From the TAAAF statement released this week, it is clear the aviation industry is getting impatient for the reform process to begin. The Forsyth Report charged the industry with an optimism that had been waning over several years, but after more than five months, minister Warren Truss has yet to reply to the report. The result has been a draining of the optimism that has left the industry wondering why. Here's a tip: if you leave the aviation industry to ponder for long enough they will come up with the worst-case scenario. The worst case is that Truss (and no doubt Abbott) intend to ignore the report and instead do a "White Paper" job to make us feel good but effect no real change. We have been told to expect a response by the end of the year. Great, but why have we had to wait this long?

Under the column marked "Good News", CASA has confirmed that RA-Aus hours will still count as aeronautical experience for a GA PPL. Some flying schools were concerned that CASR Part 61 excluded those hours, and when you consider the language of Part 61 is in some case ambiguous, you can't blame them for doing that. The problem lies in Australia's tenacious determination to write legislation that will require you to hire a lawyer to understand it. The recommendations of the Forsyth Report address the problem, but we won't know if the government is prepared to use plain English until they release their response to the report.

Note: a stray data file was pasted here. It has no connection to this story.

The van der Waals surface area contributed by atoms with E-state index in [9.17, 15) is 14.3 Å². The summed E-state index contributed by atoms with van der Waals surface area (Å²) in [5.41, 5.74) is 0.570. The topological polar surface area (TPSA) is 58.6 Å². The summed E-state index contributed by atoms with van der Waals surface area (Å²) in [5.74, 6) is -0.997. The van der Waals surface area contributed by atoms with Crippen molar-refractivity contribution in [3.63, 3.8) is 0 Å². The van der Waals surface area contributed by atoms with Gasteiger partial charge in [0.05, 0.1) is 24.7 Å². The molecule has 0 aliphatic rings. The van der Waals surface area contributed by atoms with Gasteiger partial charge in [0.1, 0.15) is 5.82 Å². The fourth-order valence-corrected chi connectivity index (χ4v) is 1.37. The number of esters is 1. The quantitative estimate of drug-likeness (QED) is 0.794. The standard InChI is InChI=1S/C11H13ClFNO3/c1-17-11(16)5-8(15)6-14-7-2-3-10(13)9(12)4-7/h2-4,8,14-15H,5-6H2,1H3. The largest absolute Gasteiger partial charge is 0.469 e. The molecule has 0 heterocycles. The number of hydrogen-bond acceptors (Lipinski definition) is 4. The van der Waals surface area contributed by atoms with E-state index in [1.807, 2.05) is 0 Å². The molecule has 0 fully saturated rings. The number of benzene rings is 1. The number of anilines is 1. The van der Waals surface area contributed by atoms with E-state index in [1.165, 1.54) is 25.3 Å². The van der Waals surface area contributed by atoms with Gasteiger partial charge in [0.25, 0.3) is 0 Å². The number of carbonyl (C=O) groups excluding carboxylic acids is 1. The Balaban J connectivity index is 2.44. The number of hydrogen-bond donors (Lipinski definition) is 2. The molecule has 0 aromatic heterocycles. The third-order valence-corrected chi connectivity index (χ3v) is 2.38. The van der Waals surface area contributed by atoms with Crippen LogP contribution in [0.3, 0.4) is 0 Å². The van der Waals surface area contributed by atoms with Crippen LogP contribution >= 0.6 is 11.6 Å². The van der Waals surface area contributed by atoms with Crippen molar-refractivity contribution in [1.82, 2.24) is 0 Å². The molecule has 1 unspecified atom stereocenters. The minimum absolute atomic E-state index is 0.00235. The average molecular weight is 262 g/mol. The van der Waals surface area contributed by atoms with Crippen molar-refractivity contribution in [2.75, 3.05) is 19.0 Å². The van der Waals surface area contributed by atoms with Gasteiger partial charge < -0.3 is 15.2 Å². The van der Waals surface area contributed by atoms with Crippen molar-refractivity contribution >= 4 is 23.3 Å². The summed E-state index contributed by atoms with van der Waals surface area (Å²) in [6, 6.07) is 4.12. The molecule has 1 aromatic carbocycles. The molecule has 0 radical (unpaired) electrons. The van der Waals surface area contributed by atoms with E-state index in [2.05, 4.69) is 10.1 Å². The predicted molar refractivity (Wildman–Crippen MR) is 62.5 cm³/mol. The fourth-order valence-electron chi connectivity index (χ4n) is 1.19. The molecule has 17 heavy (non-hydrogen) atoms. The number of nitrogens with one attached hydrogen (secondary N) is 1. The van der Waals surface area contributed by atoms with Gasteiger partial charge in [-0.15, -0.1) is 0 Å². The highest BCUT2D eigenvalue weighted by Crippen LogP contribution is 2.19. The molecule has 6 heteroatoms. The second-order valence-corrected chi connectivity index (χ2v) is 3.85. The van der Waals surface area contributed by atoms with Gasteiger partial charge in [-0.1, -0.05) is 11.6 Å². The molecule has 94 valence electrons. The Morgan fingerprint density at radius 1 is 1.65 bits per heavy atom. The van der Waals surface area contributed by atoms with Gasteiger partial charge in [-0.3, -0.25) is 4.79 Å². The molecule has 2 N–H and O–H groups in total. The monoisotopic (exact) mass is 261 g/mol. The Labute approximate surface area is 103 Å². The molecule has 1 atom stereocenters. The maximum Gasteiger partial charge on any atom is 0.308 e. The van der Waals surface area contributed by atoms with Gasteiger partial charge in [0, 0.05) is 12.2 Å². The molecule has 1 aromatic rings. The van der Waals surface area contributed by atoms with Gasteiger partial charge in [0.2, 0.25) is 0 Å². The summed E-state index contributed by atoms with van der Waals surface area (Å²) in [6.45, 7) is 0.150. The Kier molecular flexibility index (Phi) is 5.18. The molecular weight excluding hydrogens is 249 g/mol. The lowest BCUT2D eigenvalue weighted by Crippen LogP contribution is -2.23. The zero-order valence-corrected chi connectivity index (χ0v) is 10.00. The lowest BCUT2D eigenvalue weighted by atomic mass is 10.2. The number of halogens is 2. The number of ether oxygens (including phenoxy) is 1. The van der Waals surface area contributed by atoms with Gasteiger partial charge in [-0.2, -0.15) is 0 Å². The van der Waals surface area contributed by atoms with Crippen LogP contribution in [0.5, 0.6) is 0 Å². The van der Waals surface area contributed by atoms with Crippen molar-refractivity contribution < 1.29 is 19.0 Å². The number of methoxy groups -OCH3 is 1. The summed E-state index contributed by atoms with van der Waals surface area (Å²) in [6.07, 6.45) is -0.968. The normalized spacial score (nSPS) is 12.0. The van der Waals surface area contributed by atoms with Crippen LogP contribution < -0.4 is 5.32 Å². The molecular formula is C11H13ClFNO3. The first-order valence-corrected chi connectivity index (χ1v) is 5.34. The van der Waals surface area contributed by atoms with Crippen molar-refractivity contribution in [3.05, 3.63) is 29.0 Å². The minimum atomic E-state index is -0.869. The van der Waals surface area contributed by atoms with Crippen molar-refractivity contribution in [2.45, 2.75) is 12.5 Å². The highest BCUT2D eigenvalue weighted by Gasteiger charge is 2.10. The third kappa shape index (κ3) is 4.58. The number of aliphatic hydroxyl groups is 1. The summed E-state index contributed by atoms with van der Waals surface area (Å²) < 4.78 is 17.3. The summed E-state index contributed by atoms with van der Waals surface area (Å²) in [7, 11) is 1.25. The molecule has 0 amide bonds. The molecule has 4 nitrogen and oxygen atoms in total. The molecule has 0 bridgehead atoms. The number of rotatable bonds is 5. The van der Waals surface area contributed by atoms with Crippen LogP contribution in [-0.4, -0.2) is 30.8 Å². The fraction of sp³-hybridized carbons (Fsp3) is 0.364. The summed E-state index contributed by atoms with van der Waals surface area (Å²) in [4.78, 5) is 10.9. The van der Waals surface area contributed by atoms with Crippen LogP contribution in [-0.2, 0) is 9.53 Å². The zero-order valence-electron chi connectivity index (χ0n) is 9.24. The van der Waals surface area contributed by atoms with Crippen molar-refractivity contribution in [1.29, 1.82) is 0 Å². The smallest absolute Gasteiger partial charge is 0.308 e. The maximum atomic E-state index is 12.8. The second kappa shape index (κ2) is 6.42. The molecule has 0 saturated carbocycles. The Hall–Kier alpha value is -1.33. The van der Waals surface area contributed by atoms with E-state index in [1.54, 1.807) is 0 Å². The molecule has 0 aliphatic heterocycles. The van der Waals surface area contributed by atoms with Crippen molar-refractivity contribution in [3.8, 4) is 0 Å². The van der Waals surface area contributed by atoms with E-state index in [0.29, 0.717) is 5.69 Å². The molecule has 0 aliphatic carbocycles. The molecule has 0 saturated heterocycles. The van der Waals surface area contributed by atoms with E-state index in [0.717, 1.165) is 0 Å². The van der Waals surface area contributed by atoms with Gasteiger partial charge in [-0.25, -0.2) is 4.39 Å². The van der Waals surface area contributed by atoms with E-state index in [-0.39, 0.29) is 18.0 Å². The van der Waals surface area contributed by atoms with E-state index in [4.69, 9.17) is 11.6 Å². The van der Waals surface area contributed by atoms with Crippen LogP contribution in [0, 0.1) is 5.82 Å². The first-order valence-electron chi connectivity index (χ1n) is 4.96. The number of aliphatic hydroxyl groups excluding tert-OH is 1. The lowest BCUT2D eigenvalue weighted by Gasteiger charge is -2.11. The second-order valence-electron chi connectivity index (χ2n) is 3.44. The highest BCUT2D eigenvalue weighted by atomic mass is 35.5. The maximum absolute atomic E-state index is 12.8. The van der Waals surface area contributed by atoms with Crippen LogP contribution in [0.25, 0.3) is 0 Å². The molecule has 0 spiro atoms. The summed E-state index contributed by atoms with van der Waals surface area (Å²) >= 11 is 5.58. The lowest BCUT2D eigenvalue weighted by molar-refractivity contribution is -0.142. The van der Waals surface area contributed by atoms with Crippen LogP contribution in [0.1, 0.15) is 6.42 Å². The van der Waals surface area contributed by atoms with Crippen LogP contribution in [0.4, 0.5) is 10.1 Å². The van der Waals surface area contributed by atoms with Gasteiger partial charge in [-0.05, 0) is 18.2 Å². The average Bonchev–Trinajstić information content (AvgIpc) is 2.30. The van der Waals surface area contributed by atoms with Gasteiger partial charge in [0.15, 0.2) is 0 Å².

May your gauges always be in the green,

Hitch
And from the regurgitator SC a catch up to everyone else's coverage of the AAAF strongly worded media release (ps SC does however get a response from the ailing miniscule's office..): Forum calls on Warren Truss to act urgently on Forsyth report
THE Abbott government has fulfilled fewer than half its aviation election commitments more than a year after taking office, according to the Australian Aviation ­Associations Forum.